“Who is going to know? You handle all the acceptance letters. If anything happens because of this I’ll take all the blame.” She put the quill in his hand. “No one with scores like that should ever be turned away. “An education is a right for every capable mind regardless of sponsors.” Kahvy looked his sister over carefully. He knew that determined look on her face and also knew not to cross her. He took a blank parchment out of his desk drawer and started writing the acceptance letter.
“You’ll owe me for this,” he said, as he continued to write.
“I’ll make you breakfast for a week,” she said, as she gave him a big hug causing him to lift his writing hand to avoid making a mistake with the quill.
“More like a month, and you’re also taking me shopping,” He poured some wax on the bottom of the letter and pressed a gold stamp with a symbol of the school on it then handed the letter to his sister.
“Oh I’ll gladly take you shopping,” she laughed as she accepted the letter. “You’re the best brother ever,” She kissed him on the cheek and turned to run out.
The sun dipped over the horizon casting its shadow over the village as the villagers danced around a blazing fire with Lash playing his pan flute and kicking up his heels in the center of the dancers. Millaney approached riding on a dark horse with a tringle of short horns on its head. A couple of young men wasted no time in coming to help her dismount, her bright blue dress reflected the light of the fire which danced in her eyes, as she looked toward the merriment of the villagers. She nodded to the young man and accepted the offer to dance with one of them, as Lash continued to play on his flute. The villagers formed two circles around Lash going in opposite directions, as they spun around him changing partners as they went.
Millaney was easy to spot in her bright blue dress with the laced hem at her knees spinning around exposing her white stockings and the dagger strapped to her right thigh. Lash finally spotted her dancing among the villagers in the front row. He raised an eyebrow at her, but otherwise didn’t miss a beat of the rhythm, as he continued to play his flute. The fire blazed behind the dancers, as the music ended and they all bowed inward toward Lash, as he bowed to them. He nodded to two other musicians that stepped up holding stringed instruments much like his rebec, then he stepped away from the crowd toward Millaney.
“You here for another show?” he asked in a not so polite manner.
“Now now Lash. Don’t be rude to our guests.” A woman a few years older than him scolded him, as she stepped up to dance with the others. Lash and Millaney walked together away from the crowd toward a bench set up near a tree.
“I apologize,” Lash started to say in more polite tone bowing to Millaney, who bowed back. “I’m just not accustom to being followed home.”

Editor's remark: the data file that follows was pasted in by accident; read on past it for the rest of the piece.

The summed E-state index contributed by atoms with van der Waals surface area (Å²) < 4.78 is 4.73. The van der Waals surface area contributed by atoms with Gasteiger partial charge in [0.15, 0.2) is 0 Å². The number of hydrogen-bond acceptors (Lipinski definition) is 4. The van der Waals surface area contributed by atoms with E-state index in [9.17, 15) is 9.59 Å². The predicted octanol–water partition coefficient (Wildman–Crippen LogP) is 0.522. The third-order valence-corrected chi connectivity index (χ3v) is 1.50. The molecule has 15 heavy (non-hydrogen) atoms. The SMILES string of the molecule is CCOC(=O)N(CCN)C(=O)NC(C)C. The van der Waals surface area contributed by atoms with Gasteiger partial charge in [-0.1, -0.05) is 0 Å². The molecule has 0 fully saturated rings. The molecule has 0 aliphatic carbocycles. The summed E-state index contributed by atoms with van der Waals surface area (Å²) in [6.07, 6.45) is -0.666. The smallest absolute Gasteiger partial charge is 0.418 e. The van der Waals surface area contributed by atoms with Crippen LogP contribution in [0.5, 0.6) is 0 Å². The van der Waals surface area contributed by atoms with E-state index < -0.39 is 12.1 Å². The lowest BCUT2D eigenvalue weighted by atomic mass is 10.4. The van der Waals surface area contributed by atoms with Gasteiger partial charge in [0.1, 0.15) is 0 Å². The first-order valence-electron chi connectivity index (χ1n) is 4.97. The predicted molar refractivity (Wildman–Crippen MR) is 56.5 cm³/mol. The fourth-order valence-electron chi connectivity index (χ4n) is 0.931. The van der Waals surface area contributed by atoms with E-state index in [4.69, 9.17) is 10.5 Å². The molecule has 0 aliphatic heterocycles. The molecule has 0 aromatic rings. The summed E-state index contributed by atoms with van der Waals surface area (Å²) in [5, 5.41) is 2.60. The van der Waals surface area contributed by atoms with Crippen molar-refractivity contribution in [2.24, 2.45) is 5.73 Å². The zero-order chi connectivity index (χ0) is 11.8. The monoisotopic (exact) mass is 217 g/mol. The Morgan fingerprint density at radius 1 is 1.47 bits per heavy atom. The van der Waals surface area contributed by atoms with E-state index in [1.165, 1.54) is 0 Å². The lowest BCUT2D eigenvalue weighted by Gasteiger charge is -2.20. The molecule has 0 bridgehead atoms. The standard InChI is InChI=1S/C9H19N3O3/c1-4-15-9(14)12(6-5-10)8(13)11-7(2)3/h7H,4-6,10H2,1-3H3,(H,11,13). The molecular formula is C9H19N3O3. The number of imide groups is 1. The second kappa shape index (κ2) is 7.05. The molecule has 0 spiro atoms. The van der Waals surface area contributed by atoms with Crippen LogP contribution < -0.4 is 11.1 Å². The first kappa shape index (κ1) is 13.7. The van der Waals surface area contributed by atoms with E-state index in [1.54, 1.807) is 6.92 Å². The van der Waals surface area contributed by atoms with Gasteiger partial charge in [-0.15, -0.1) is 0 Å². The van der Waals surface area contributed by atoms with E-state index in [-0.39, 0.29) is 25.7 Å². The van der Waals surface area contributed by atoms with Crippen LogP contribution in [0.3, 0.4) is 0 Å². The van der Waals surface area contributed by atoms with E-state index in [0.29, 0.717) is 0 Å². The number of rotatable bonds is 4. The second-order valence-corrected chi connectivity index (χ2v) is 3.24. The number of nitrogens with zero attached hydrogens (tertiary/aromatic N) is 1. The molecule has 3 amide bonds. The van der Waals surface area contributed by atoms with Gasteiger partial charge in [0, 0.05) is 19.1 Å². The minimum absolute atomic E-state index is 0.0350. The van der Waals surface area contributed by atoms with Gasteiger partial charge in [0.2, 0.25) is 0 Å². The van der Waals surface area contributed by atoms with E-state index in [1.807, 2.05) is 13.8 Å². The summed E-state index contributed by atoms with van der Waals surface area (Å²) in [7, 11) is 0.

“Well I’m not accustom to having to follow someone home,” Millaney replied, as she sat on the bench. “but I must say if I knew your village was so lively I’d have done it much sooner.”
“Well we are here for your entertainment, as most of us do work at the academy.” Lash replied, as he looked into her bright blue eyes. He then broke his gaze and walked in front of the bench. Millaney loosened the laces on her boots, noticing that Lash watched her though he tried not to be obvious.
“Ah yes Ostleron. My father always spoke so highly of his time there,” she said, as she slid her feet out of her boots and pulled her legs up onto the bench. Lash looked away as if he saw something he shouldn’t have as her stocking feet slid out of her boots. “But as you said earlier, you’re not a student.”
“No I am just a humble musician here to entertain the students and tell stories for my supper.” He said with strong conviction, as he turned back to face her. He wanted to let free his anger and frustration of the years he’s tried to enter the academy, but when he saw her sitting there in the moonlight his mood suddenly changed. “Would you like me to play for you?” he asked suddenly, as he lifted his pan flute to his lips.
“Yes I would very much love to hear you play.”
Lash blew across the pan flute and played the softest melody he could. Millaney listened to the smooth notes that came out of the flute in a most hypnotic tune. The sound took her away to a place of magical beauty. She could see only Lash. The moment swept her away like nothing ever before. When he finished playing he stood before with a smile. Millaney reached an arm out to him and when he placed his hand in hers, she pulled him to her. Lash let his pan flute slip to the side and he dropped to one knee on the soft ground and leaned in to her.
Their lips brushed up together in a soft sweet kiss. Lash pulled back and sat on the bench beside her. She curled up and rested her head on his shoulder and they both watched the merriment of the dancers by the firelight before them.
“Come!” Lash shouted out suddenly, as he lifted himself off the bench with a hold of her hand. “Let’s dance.” He pulled Millaney up without giving her time to put on her boots and they ran back to the other villagers and danced and danced and danced some more.
Before long the fire started to dwindle and the villagers went their way to their different homes leaving Lash and Millaney alone together. He led her back toward the bench so she could put her boots back on, but she just carried them instead and walked over to where her horse was tied. They stood together near her horse Millaney held the reins in her hand.